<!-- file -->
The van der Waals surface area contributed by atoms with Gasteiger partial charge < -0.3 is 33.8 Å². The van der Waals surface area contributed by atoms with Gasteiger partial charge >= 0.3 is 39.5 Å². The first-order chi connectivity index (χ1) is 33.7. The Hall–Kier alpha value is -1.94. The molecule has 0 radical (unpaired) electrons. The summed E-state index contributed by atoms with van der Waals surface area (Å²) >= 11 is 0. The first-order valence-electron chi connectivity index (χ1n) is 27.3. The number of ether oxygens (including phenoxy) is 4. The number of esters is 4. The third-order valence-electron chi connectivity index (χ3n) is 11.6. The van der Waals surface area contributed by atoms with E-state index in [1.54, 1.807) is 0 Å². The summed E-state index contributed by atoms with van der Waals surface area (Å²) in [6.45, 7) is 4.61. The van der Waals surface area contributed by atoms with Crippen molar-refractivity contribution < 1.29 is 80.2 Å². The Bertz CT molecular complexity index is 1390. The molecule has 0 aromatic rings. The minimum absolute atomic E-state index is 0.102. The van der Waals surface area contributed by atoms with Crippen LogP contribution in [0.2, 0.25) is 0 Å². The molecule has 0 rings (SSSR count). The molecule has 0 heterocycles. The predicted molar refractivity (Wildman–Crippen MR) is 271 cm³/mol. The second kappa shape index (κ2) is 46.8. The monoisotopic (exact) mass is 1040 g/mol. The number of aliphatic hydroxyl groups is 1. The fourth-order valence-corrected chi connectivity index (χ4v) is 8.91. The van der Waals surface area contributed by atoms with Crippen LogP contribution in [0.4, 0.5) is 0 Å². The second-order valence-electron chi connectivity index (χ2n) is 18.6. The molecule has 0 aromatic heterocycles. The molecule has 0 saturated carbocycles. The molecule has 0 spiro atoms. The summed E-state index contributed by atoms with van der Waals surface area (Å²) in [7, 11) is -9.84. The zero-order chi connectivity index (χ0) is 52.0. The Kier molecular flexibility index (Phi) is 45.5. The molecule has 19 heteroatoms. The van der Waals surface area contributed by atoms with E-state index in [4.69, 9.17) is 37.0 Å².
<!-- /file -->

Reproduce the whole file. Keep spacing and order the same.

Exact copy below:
The van der Waals surface area contributed by atoms with Gasteiger partial charge < -0.3 is 33.8 Å². The van der Waals surface area contributed by atoms with Gasteiger partial charge >= 0.3 is 39.5 Å². The first-order chi connectivity index (χ1) is 33.7. The Hall–Kier alpha value is -1.94. The molecule has 0 radical (unpaired) electrons. The summed E-state index contributed by atoms with van der Waals surface area (Å²) >= 11 is 0. The first-order valence-electron chi connectivity index (χ1n) is 27.3. The number of ether oxygens (including phenoxy) is 4. The number of esters is 4. The third-order valence-electron chi connectivity index (χ3n) is 11.6. The van der Waals surface area contributed by atoms with E-state index in [1.54, 1.807) is 0 Å². The summed E-state index contributed by atoms with van der Waals surface area (Å²) in [6.45, 7) is 4.61. The van der Waals surface area contributed by atoms with Crippen molar-refractivity contribution < 1.29 is 80.2 Å². The Bertz CT molecular complexity index is 1390. The molecule has 0 aromatic rings. The minimum absolute atomic E-state index is 0.102. The van der Waals surface area contributed by atoms with Crippen LogP contribution in [0.2, 0.25) is 0 Å². The molecule has 0 rings (SSSR count). The molecule has 0 heterocycles. The predicted molar refractivity (Wildman–Crippen MR) is 271 cm³/mol. The second kappa shape index (κ2) is 46.8. The monoisotopic (exact) mass is 1040 g/mol. The number of aliphatic hydroxyl groups is 1. The fourth-order valence-corrected chi connectivity index (χ4v) is 8.91. The van der Waals surface area contributed by atoms with Crippen LogP contribution in [0.4, 0.5) is 0 Å². The second-order valence-electron chi connectivity index (χ2n) is 18.6. The molecule has 0 aromatic heterocycles. The molecule has 0 saturated carbocycles. The molecule has 0 spiro atoms. The summed E-state index contributed by atoms with van der Waals surface area (Å²) in [7, 11) is -9.84. The zero-order chi connectivity index (χ0) is 52.0. The Kier molecular flexibility index (Phi) is 45.5. The molecule has 19 heteroatoms. The van der Waals surface area contributed by atoms with E-state index in [4.69, 9.17) is 37.0 Å².